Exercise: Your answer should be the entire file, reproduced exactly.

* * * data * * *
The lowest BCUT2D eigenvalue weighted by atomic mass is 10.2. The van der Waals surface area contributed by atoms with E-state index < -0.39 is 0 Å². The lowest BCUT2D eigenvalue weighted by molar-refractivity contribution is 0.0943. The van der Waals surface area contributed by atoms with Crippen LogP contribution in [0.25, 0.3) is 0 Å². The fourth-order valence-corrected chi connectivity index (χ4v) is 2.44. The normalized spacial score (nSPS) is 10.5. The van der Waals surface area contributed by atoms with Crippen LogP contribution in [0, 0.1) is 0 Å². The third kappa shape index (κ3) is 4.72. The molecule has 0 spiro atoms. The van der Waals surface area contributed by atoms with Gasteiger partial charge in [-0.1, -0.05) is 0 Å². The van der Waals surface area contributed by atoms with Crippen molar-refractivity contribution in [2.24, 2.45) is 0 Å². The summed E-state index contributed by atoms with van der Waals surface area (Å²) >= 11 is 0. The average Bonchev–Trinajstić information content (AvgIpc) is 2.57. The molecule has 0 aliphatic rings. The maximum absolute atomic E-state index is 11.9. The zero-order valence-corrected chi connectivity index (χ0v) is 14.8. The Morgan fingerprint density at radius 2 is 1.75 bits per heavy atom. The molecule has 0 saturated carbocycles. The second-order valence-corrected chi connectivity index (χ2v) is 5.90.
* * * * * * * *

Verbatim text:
The lowest BCUT2D eigenvalue weighted by atomic mass is 10.2. The van der Waals surface area contributed by atoms with E-state index < -0.39 is 0 Å². The lowest BCUT2D eigenvalue weighted by molar-refractivity contribution is 0.0943. The van der Waals surface area contributed by atoms with Crippen LogP contribution in [0.25, 0.3) is 0 Å². The fourth-order valence-corrected chi connectivity index (χ4v) is 2.44. The normalized spacial score (nSPS) is 10.5. The van der Waals surface area contributed by atoms with Crippen LogP contribution in [0, 0.1) is 0 Å². The third kappa shape index (κ3) is 4.72. The molecule has 0 spiro atoms. The van der Waals surface area contributed by atoms with Gasteiger partial charge in [-0.1, -0.05) is 0 Å². The van der Waals surface area contributed by atoms with Crippen molar-refractivity contribution in [2.24, 2.45) is 0 Å². The summed E-state index contributed by atoms with van der Waals surface area (Å²) >= 11 is 0. The average Bonchev–Trinajstić information content (AvgIpc) is 2.57. The molecule has 0 aliphatic rings. The maximum absolute atomic E-state index is 11.9. The zero-order valence-corrected chi connectivity index (χ0v) is 14.8. The Morgan fingerprint density at radius 2 is 1.75 bits per heavy atom. The molecule has 0 saturated carbocycles. The second-order valence-corrected chi connectivity index (χ2v) is 5.90.